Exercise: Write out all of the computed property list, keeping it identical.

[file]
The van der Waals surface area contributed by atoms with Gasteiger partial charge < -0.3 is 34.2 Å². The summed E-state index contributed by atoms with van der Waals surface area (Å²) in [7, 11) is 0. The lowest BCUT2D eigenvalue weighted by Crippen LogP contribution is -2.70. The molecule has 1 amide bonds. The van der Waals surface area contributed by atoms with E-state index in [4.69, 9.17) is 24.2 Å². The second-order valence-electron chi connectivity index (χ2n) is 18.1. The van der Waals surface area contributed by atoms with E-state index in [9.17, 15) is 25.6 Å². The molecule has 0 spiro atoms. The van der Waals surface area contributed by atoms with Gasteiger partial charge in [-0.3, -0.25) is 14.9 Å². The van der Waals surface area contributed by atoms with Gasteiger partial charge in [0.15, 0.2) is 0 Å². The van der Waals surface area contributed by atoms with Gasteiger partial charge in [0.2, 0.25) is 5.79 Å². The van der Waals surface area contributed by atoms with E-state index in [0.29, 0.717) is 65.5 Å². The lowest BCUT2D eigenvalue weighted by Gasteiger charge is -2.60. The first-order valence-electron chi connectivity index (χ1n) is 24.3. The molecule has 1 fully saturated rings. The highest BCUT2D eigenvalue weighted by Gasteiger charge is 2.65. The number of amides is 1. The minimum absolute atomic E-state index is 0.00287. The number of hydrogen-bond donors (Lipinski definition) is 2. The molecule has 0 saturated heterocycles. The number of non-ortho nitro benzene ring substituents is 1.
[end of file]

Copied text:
The van der Waals surface area contributed by atoms with Gasteiger partial charge < -0.3 is 34.2 Å². The summed E-state index contributed by atoms with van der Waals surface area (Å²) in [7, 11) is 0. The lowest BCUT2D eigenvalue weighted by Crippen LogP contribution is -2.70. The molecule has 1 amide bonds. The van der Waals surface area contributed by atoms with E-state index in [4.69, 9.17) is 24.2 Å². The second-order valence-electron chi connectivity index (χ2n) is 18.1. The van der Waals surface area contributed by atoms with E-state index in [9.17, 15) is 25.6 Å². The molecule has 0 spiro atoms. The van der Waals surface area contributed by atoms with Gasteiger partial charge in [-0.3, -0.25) is 14.9 Å². The van der Waals surface area contributed by atoms with Gasteiger partial charge in [0.15, 0.2) is 0 Å². The van der Waals surface area contributed by atoms with Gasteiger partial charge in [0.2, 0.25) is 5.79 Å². The van der Waals surface area contributed by atoms with E-state index in [0.29, 0.717) is 65.5 Å². The lowest BCUT2D eigenvalue weighted by Gasteiger charge is -2.60. The first-order valence-electron chi connectivity index (χ1n) is 24.3. The molecule has 1 fully saturated rings. The highest BCUT2D eigenvalue weighted by Gasteiger charge is 2.65. The number of amides is 1. The minimum absolute atomic E-state index is 0.00287. The number of hydrogen-bond donors (Lipinski definition) is 2. The molecule has 0 saturated heterocycles. The number of non-ortho nitro benzene ring substituents is 1.